Retirement planning has always been important, and it still is. Make retirement savings a line item in your budget, and try to keep as much as possible.
Stick to your insurance company’s network when seeing healthcare professionals. It will keep your costs down.
Extensive travel in retirement can eat into your savings, so plan and take the big trips while you’re younger.
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When planning for retirement, healthcare costs are often the biggest concern. A recent estimate from EBRI2 indicates that a couple needs $296,000 to have a 90% chance of saving enough for their Medigap premiums, Medicare Part B and D Premiums, and out-of-pocket drug expenses in retirement.
Suppose you are an active employee contributing to the Thrift Savings Plan (TSP) on a pre-tax basis. In that case, you will continue your coverage in retirement as long as you remain eligible to participate and pay the required contributions. It would be best to start looking into your group insurance options several years before retirement to ensure you know what plans you will have access to once you retire from federal employment.
Once you retire, knowing about retirement and insurance benefits offered through the marketplace is essential. If you qualify during open enrolment, you might be eligible for a Medicare plan that offers lower costs and premium tax credits. Fill out the form for beneficiaries of your pension. You must complete a form to name beneficiaries for your death or disability. You can accomplish this by completing our online beneficiary designation form.
If you’re close to retirement or already in it, there are many things to remember. Among them, choosing your Medicare coverage is an important decision that’s best made with the help of a financial professional.
In this phase of your life, taking advantage of employer-sponsored retirement savings plans, such as 401(k)s and IRAs, is essential. In particular, if your company offers an employer match on your contributions, take advantage of it. Also consider other tax-incentivized investments, such as certificates of deposits (CDs) and blue-chip stocks, as well as real estate investment options like rental properties. Finally, consider long-term care insurance to help pay for medical expenses that could deplete your retirement savings.
It’s also a good idea to review your ongoing monthly expenses to identify those that may not continue post-retirement, such as student loan payments or utilities. On the other hand, some fees will likely continue to be incurred in retirement, such as medical bills and housing costs. Consider life insurance and other options to safeguard your assets from unforeseen circumstances and illnesses that could develop as you age.
As the only source of guaranteed lifetime income for most retirees, Social Security deserves a prominent place in your retirement plan. Your choices regarding when to claim benefits will impact the dollar amount of your monthly check for the rest of your life.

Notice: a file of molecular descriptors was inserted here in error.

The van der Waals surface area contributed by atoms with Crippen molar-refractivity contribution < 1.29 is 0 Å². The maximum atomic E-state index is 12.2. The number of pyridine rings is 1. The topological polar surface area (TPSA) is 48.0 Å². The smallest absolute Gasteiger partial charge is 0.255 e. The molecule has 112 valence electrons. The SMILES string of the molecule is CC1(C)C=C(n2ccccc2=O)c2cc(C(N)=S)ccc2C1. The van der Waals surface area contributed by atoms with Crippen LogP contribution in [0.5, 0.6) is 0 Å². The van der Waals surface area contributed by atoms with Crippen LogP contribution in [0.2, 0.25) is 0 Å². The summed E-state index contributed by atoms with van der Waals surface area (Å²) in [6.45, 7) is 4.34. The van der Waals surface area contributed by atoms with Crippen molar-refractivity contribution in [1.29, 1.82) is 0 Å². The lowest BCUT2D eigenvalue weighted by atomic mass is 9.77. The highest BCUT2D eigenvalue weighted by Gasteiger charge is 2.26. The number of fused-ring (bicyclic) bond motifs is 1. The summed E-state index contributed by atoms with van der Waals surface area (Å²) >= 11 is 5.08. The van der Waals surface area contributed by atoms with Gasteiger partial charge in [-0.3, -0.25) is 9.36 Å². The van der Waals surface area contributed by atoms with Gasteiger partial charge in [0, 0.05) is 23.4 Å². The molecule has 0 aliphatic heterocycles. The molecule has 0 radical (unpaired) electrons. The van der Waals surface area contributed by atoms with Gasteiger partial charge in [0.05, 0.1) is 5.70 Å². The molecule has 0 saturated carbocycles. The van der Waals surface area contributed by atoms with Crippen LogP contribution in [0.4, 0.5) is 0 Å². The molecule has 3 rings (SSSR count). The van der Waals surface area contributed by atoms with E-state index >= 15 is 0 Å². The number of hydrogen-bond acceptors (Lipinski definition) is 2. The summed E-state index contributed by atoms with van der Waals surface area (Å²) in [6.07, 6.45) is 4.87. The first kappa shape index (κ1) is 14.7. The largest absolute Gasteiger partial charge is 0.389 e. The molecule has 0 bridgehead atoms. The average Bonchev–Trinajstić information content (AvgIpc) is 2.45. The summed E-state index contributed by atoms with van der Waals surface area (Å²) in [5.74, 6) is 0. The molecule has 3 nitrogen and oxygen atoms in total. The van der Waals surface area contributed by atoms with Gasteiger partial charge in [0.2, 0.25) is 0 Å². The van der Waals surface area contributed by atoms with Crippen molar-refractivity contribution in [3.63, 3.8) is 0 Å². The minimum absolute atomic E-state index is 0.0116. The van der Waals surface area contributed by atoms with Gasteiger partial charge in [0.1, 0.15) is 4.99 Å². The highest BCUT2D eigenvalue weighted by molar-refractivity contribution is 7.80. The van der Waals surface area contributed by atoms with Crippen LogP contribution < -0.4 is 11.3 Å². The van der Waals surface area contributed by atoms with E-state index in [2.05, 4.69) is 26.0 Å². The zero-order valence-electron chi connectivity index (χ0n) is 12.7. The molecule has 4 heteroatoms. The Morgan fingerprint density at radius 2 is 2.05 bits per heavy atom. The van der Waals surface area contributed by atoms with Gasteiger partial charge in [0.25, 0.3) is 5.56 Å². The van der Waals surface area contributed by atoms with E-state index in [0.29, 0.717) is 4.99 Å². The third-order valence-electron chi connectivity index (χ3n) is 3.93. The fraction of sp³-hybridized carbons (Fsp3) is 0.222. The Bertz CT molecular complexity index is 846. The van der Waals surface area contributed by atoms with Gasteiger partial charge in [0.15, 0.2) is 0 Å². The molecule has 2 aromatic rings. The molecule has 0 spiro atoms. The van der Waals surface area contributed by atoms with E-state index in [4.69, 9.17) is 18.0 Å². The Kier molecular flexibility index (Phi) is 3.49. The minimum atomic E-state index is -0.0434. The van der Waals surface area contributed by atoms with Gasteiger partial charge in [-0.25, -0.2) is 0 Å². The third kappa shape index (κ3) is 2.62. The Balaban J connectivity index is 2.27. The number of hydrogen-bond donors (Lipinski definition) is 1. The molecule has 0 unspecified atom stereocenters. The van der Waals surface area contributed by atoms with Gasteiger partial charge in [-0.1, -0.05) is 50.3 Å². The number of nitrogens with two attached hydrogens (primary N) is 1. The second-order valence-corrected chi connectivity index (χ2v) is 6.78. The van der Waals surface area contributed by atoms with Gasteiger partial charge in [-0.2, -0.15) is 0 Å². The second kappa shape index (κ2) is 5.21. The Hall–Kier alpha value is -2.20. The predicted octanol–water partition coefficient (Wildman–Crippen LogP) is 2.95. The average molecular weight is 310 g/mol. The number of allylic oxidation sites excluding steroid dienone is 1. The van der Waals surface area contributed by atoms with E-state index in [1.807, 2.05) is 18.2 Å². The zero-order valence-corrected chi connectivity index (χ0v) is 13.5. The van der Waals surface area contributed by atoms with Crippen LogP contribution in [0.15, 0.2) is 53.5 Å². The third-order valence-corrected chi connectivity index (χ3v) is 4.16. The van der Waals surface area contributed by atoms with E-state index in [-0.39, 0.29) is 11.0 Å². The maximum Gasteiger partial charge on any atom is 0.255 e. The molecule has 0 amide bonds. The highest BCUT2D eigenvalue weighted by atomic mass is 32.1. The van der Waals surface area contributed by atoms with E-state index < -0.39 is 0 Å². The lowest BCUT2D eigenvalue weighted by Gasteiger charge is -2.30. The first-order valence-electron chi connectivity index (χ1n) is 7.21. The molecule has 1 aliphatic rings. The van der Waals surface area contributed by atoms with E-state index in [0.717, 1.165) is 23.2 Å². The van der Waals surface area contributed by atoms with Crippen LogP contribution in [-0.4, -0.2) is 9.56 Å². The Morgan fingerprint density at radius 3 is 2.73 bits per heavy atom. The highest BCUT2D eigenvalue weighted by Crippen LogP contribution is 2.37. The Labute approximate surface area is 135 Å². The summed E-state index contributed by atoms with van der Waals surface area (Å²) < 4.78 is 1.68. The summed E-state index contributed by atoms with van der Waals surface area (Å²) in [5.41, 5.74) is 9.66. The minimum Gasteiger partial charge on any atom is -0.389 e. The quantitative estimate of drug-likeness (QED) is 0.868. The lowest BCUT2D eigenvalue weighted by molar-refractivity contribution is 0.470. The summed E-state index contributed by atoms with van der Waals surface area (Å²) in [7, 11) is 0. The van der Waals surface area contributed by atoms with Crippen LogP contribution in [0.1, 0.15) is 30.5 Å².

Social Security calculates your benefit using a formula based on your lifetime earnings and adjusts the final number annually to account for inflation. This annual cost-of-living adjustment, or COLA, makes Social Security different from most other retirement income sources, such as traditional defined-benefit pensions and some annuities.
Between 62 and 70 years old, one can begin collecting Social Security. You risk losing benefits if you wait until your FRA of 66 plus four months or 67 if you were born in 1957 or 1956. If so, you can accrue credits for postponed retirement to boost your compensation. The bump is based on your average indexed monthly earnings for the 35 years preceding your FRA.
Those credits add two-thirds of 1 percent to your monthly Social Security benefit every month you wait past FRA to file. It means you’ll receive your highest possible monthly benefit when you start at age 70, and future COLAs will be applied to that more extensive base.
As you approach retirement, consider your tax situation. Planning can go a long way toward keeping more of your hard-earned money. Look at the potential benefits of deductions and credits and investment strategies that can help reduce your tax bill.
One of the most significant advantages of traditional pensions is that they typically pay until death, whereas 401(k) and other defined-contribution plans have a risk that the funds could run out early on. But with new products like deferred income annuities, it is possible to have a steady stream of income from the retirement account and investments that won’t stop until you die.
Whether investing in a traditional company pension plan or an individual retirement account, it pays to start saving early. Investing just a few hundred dollars a month in your 20s can add up to tens of thousands by the time you retire.
A good retirement plan also considers inflation. Expenses such as food and healthcare are expected to rise, so save enough to cover those increased costs as you retire. And don’t forget the unexpected expenses that can pop up as you near the end of your career, such as health care costs and funeral expenses. Set aside a savings emergency fund, such as a separate checking account with about three to six months of salary saved up.
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